Put them down to sleep drowsy, but still awake!
If your baby learns to fall asleep on their own, they will be able to fall back to sleep when they wake up in the middle of the night.
If they rely on you to put them to sleep, they will continue to rely on you in the middle of the night as they shift between sleep cycles.
Curious about how to tell when your baby is ready for a nap?? Check out this post on ideal baby wake times
If you’ve already tried this and are ready to sleep train: here is my guide to 5 different types of sleep training, INCLUDING no cry methods!
What if My Baby Falls Asleep While Nursing?
For this reason, the Eat Play Sleep schedule works really well. I would feed my babies AS SOON as they woke up.
They are well rested at that point and less likely to fall asleep. Then they would have a little bit of ‘play’ time (usually only 45 minutes or so for a newborn) and then it’s nap time.
You can absolutely rock and sing to them, just make sure you place baby in their bed before they fall asleep
I’m not saying don’t rock or nurse your baby. I’m not saying that if they’re sick or teething to not do everything you can to make them comfortable.
I’m just saying don’t start something that you don’t want to continue.
If you have no problem waking up to nurse your baby back to sleep every 2 hours, then that’s your right as a mom to do just that.
We did this with our girls and not only did they learn to fall asleep on their own, but we never had to do any official ‘sleep training.’
People would come to visit and at naptime, they would help me carry one baby up and place her in her crib. They would stare in amazement as the girls cooed and smiled and gently drifted off to sleep.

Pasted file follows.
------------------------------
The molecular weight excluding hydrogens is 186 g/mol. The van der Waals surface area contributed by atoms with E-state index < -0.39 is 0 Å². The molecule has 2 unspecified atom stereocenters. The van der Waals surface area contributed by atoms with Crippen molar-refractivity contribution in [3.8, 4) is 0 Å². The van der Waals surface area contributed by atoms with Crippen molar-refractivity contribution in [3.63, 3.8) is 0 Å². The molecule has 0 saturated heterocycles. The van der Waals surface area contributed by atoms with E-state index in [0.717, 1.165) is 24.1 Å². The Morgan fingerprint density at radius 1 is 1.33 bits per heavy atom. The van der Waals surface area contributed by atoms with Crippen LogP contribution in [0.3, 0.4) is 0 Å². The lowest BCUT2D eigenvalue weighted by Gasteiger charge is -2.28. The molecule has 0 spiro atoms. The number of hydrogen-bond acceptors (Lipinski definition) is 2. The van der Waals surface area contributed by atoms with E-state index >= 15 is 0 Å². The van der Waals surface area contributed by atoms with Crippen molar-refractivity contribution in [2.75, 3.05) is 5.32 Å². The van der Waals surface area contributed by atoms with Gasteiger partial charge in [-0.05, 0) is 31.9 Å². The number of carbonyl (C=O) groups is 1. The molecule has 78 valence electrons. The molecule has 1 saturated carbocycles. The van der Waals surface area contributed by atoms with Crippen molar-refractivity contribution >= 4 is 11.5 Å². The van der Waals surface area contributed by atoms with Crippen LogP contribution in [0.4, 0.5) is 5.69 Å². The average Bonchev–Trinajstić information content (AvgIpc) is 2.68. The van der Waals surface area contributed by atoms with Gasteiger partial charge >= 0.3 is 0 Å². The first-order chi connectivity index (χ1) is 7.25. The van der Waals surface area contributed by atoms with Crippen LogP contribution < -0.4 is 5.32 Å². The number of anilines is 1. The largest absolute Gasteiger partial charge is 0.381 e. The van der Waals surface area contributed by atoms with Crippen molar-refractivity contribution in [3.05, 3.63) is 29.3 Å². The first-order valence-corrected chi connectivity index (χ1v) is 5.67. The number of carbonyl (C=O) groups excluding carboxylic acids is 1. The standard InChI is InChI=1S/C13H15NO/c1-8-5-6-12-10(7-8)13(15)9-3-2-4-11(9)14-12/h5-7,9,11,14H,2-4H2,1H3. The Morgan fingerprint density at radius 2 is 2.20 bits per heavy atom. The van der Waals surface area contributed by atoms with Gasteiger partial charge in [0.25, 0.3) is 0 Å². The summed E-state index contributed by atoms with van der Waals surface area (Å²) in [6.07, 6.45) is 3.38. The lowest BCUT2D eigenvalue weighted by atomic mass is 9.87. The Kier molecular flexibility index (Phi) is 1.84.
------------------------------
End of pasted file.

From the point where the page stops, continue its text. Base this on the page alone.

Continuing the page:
For a more in-depth version of how we got our twins to sleep through the night, check out: How We Got Our Twins to Sleep Through the Night.
Click here for the book that changed our lives and taught me everything I know to help get my babies to sleep.
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Sunday 25th of February 2018
I sleep trained my 2 kids with this fast and gentle method, without any drama or CIO. I was so happy with the results that i encouraged all my family and friends with kids to try to follow Urban's guide where the method is described with step by step instructions! They were all happy with the results. The guide is titled "how to teach a baby to fall asleep alone" and I have found it here www.parental-love.com
Keating | KeatingBartlett.com
Tuesday 30th of January 2018
Love these tips! I felt the same way going into motherhood in regards to our daughter's sleep. We actually didn't even bother to buy things like swings and rock n plays because it wasn't a habit I wanted to start. I even stopped rocking her to sleep by the time she was a month old! People thought I was INSANE haha but we had her sleeping through by the time she was 5 weeks old (10-12 hours straight). We were able to nap train at 4 months with little to no effort. And then she went through a little bit of a sleep regression at 6 months which required a little bit of sleep training to get her back on track, but I have zero regrets in terms of her sleep. We have an 8 month old who continues to sleep and nap beautifully.